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- Reviewed by the 2023 Sundance Film Festival
Brandon Cronenberg’s new thriller Infinity Pool envisions a world where it’s possible to get away with murder provided 1) you’re willing to pay a heavy price for the privilege, and 2) you don’t mind a corpse to be. The film is set in a fictional seaside tourist trap country called La Tolqa, whose ruling authorities have access to technology that allows them to clone any foreigner who violates the locals, a cunning ploy that turns the death penalty into just another exotic spectacle transformed. Novelist James Foster (Alexander Skarsgård) stares at the sight of his own lookalike being stabbed – the agreed-upon punishment for mowing down a farmer during a drunken car escapade – horrified, relieved and fascinated: what, he wonders, are the other fringe benefits to be expendable?
Viewed as a satire of Western exploitation and decadence, Infinity Pool feels like a spiritual sequel to the Hostel films (2005-11), trading in the politicized Bush-era torture porn for a more ideologically benign (though no less crisp) mode of warning Fable. The underlying joke is that Jake – seemingly talentless, his only novel published solely at the mercy of his father-in-law, the industry titan – is already carrying himself like a clone and his adventures in La Tolqa, mostly in the company of the sexy Westerner Gabi (Mia Goth), finally activate his humanity – albeit in its lowest and most cowardly form and at great personal risk.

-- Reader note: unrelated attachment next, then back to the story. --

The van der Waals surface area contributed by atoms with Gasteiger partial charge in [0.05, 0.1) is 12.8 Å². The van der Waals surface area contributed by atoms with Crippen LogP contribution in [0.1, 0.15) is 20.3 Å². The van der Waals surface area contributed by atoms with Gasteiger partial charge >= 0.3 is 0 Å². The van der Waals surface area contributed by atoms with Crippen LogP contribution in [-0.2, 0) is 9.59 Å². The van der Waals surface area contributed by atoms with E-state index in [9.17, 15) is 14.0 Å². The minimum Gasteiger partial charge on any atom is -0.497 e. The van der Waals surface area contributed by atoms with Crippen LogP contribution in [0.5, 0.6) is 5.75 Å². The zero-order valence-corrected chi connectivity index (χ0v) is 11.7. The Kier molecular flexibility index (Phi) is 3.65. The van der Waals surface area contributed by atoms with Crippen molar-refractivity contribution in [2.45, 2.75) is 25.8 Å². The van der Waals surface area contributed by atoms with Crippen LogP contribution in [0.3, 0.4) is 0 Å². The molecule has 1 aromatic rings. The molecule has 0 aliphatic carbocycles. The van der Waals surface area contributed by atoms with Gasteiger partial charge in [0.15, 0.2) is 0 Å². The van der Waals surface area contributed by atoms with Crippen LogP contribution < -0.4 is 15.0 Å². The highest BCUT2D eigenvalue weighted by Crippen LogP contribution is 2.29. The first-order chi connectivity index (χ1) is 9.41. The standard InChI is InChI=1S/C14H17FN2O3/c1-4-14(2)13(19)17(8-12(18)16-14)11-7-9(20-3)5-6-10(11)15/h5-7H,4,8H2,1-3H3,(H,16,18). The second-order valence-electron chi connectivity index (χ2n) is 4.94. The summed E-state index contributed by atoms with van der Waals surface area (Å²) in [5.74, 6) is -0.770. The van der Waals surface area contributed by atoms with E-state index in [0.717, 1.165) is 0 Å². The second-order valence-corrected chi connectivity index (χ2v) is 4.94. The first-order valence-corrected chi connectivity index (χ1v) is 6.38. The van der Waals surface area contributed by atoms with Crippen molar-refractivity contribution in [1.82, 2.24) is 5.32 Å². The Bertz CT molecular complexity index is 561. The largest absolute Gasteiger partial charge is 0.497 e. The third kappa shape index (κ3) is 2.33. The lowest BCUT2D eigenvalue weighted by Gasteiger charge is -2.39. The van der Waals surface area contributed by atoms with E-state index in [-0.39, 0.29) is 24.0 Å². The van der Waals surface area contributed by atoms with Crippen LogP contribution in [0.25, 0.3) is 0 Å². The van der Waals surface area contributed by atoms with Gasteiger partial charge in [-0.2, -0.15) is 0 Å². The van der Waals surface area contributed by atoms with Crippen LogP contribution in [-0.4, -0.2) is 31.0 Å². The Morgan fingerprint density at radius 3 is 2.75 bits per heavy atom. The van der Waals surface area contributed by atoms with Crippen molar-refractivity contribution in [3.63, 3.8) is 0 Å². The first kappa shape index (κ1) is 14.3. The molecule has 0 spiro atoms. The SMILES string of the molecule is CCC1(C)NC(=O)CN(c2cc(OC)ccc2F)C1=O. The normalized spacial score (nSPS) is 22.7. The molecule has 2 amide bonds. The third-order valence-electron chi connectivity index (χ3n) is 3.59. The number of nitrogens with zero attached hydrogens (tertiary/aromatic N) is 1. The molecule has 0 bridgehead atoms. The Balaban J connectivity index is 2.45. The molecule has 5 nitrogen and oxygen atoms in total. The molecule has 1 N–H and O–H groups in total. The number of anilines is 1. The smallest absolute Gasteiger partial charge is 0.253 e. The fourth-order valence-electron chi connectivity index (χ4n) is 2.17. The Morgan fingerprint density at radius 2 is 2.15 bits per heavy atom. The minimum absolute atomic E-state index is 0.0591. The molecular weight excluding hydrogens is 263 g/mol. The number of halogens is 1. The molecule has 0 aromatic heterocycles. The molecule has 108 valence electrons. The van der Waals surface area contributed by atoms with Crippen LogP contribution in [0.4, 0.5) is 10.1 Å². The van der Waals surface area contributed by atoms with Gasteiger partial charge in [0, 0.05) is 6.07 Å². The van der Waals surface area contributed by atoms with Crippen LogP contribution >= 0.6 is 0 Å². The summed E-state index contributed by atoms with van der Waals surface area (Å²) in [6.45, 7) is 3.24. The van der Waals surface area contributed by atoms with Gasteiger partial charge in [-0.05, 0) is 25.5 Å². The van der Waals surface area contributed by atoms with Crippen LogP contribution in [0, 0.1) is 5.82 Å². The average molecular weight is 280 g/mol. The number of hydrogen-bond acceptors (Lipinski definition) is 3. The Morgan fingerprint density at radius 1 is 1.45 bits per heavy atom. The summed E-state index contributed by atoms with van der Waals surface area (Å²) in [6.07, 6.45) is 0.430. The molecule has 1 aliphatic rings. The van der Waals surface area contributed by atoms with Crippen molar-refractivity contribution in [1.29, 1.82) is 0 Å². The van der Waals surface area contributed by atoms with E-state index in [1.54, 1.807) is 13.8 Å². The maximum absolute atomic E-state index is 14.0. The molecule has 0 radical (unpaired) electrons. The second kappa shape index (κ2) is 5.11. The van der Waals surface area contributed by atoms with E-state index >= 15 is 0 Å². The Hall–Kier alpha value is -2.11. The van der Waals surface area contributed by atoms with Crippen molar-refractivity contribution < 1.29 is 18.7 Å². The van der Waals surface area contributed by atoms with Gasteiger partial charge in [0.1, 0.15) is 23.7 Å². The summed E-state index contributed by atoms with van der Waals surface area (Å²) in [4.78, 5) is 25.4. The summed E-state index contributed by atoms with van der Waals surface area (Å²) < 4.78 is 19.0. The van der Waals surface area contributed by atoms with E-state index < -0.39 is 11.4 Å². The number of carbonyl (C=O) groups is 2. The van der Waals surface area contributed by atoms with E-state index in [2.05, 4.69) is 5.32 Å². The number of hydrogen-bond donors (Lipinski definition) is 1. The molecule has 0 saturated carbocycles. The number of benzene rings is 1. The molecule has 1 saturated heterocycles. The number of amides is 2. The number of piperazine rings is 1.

Skarsgård, an underrated comic actor who has gradually learned to play against his golden looks, modulates James’ descent into depravity with witty, sweaty confidence while Goth – currently on a winning streak with Ti West’s X-Series (2022-) the genre goddess – cheers in her character’s degaussed moral compass: she wallows in blood and gore as if she were Esther Williams at an outdoor swimming pool.
The real showpiece, however, is Cronenberg, whose collaboration with cinematographer Karim Hussain, which ties into 2021’s Possessor, produces the kind of pulsing, stroboscopic intensity that can make narrative clarity impossible — or irrelevant. While it would be nice to report that after three feature films the director has even gradually stepped out of his (in)comfort zone, the opposite is true: Infinity Pool has become so immersed in its own meticulously quirky montage and soundscape that we’re forced to dive headfirst. A film that’s so technically adept — and brave in its own way — should deserve more than a Jean Brodie-esque acknowledgment that for people who like that sort of thing, this is the kind of thing they’re going to like. But in the absence of anything to defuse or contextualize Cronenberg’s atrocity exhibition — such as Possessor’s touching, complex parental themes — it’s hard to say much more.